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Guestview: How Catholic should a Catholic charity be?

June 1, 2011

(Homeless Egyptian children enjoy a meal in Kafr El Sisi Center for Children at Risk in the Giza neighbourhood of Cairo March 12, 2007. The street children are fed, taught vocational skills, given health care and counselled at the center run by Caritas/Goran Tomasevic)

The following is a guest contribution. Reuters is not responsible for the content and the views expressed are the authors’ alone. Abigail Frymann is Online Editor of the British Catholic weekly The Tablet, where this first appeared.

By Abigail Frymann

How Catholic should a Catholic charity be? The confederation of Catholic charities Caritas Internationalis  elected a new secretary general, Michel Roy, last week after the re-appointment of the previous incumbent, Lesley-Anne Knight, was blocked, apparently because the Vatican wanted a stronger Catholic identity.

When I wrote for one Protestant charity we would have to check we had spelled out some reference to the spiritual dimension of its work so that supporters knew they weren’t reading about a secular agency. Someone at another charity I have worked with, this time Catholic, admitted that they highlighted their Catholic roots for one audience and played them down for another.

At HIV/Aids conferences, Christian charities are thrown in together with no end of charities that are pro-condom, pro-choice, pro-all sorts of methods they wouldn’t choose to adopt. They have to defend their beliefs in, for example, advocating abstinence or working to reduce the stigma of the disease and convince others that these are intelligent, viable and compassionate responses. And as Christians who carry the hope of the Gospel, there is on the face of it a perversity in not sharing something of that treasure with people who are in need and ask about it.

(North Koreans receive rice distributed in August 1997 in Nampo, North Korea, by Caritas Japan. Before this delivery, malnutrition had spread, particularly among infants, because no rice had been distributed for three months in the areas hit by flooding and drought/Caritas)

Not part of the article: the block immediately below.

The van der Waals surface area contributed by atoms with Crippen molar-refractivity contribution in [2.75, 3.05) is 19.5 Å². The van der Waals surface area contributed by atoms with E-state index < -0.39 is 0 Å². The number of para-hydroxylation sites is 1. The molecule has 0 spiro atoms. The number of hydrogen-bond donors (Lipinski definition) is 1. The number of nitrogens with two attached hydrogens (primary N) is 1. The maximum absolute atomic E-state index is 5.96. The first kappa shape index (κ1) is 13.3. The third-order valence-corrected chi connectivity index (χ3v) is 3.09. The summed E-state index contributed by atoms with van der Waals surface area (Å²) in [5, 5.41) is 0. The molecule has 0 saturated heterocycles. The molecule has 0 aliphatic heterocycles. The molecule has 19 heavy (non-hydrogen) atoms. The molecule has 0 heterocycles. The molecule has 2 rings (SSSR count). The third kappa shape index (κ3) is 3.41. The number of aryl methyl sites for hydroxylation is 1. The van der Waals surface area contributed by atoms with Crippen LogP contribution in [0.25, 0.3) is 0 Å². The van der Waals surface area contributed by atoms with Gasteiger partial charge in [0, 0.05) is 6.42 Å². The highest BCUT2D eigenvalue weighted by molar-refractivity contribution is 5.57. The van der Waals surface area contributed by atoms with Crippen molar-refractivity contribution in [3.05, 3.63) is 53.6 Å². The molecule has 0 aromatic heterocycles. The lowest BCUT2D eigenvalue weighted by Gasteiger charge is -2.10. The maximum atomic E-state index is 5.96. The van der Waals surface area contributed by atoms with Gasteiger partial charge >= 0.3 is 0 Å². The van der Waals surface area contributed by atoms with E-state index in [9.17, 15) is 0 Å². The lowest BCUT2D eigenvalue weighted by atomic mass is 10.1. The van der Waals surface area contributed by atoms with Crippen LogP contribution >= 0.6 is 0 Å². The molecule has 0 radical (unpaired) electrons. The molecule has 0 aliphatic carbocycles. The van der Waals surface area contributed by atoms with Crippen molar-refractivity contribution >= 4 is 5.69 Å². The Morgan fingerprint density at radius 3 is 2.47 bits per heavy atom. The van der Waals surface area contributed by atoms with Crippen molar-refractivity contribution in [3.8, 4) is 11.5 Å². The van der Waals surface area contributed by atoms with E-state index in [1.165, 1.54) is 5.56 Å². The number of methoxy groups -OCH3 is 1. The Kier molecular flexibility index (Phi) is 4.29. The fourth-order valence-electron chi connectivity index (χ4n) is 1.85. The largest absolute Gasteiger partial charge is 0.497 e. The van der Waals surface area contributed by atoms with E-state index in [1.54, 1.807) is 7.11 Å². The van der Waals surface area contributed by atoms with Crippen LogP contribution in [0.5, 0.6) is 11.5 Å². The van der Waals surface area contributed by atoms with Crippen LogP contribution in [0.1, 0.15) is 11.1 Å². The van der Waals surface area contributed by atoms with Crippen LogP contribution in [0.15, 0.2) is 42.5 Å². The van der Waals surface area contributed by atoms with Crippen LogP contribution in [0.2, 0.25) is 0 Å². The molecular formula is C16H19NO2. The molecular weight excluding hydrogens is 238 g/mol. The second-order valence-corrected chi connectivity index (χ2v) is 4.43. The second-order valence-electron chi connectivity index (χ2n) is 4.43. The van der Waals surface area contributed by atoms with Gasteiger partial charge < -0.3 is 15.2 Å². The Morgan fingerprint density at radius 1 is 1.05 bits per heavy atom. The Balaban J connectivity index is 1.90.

But in 21st century secular Europe, many people are deeply suspicious of any action they consider remotely redolent of proselytising. Elsewhere in the world, there are very serious risks to being more Catholic, or Christian in one’s identity as a charity worker. In Afghanistan for example – despite its vast needs – religious aid workers have to promise that they will not breathe a word of their faith to be allowed to operate in the country. The dangers of being too open about faith need to be acknowledged miles away in Rome.

Maybe it’s not the Taleban that the Roman officials want their foot-soldiers to stand up to, but the Western liberals. Those, powerful as they may be, do not wield swords. And here Archbishop Vincent Nichols’ phrase comes to mind that religion is not a problem to be solved, but a gift to be discovered afresh.

To work for a Catholic charity, a Christian charity, you have to believe that the “added extra” of your employer’s faith dimension is not just optional, a line to be added to copy at the last minute, but integral to that charity’s mission. It’s not easy and the other voices in the market place will always try to assert that faith isn’t necessary for good works – but (and I’m not talking about the faith identity becoming unpleasantly separatist) at best it’s the salt and light, the inspiration, the ear straining to discern the will of God, the prophetic voice trying to communicate his message to a world that needs his healing.

So let’s not assume that Ms Knight had an easy task heading a Catholic aid network in the very mixed market place of aid, and let’s not assume that strengthening its so-called Catholic identity in a way that makes sense inside and outside the Vatican will be straightforward.

 

(Homeless people have a free Christmas lunch served by Caritas at a Catholic monastery in Grodno, some 260 km (162 miles) west of Minsk, December 23, 2009/Alexander Sayenko)

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Comments
2 comments so far | RSS Comments RSS

I rather think the clue is in the term ‘Catholic Charity’. If the church is so deeply linked to an organisation then it should indeed be an expectation that the staff of that organisation are practicing Catholics.

Following this line it is not unreasonable to then expect them to provide for all the needs of the people they help including spiritual.

This may restrict the theaters that they are able to deploy to, as the author notes above, but there are many secular charities who can go where Christian charities cannot and would therefore be able to work in these places.

Caritas needs a strong Catholic identity, philosophy and vision to take it forward and this is a start. However that vision needs to permiate through all levels of the organisation – not just in who is working for it but in what they are doing and where.

The author is absolutely right – Lets not assume that this will be an easy task.

Posted by ThoughtfulPug | Report as abusive
 

I feel like this article was poorly written and difficult to understand. I had to read this sentence: “When I wrote for one Protestant charity we would have to check we had spelled out some reference to the spiritual dimension of its work so that supporters knew they weren’t reading about a secular agency.” three times before I understood what the first half of it meant. A reader should not have to work that hard to understand a story.

“In Afghanistan for example – despite its vast needs – religious aid workers have to promise that they will not breathe a word of their faith to be allowed to operate in the country.”

Eek.

Posted by BeesKnees | Report as abusive
 

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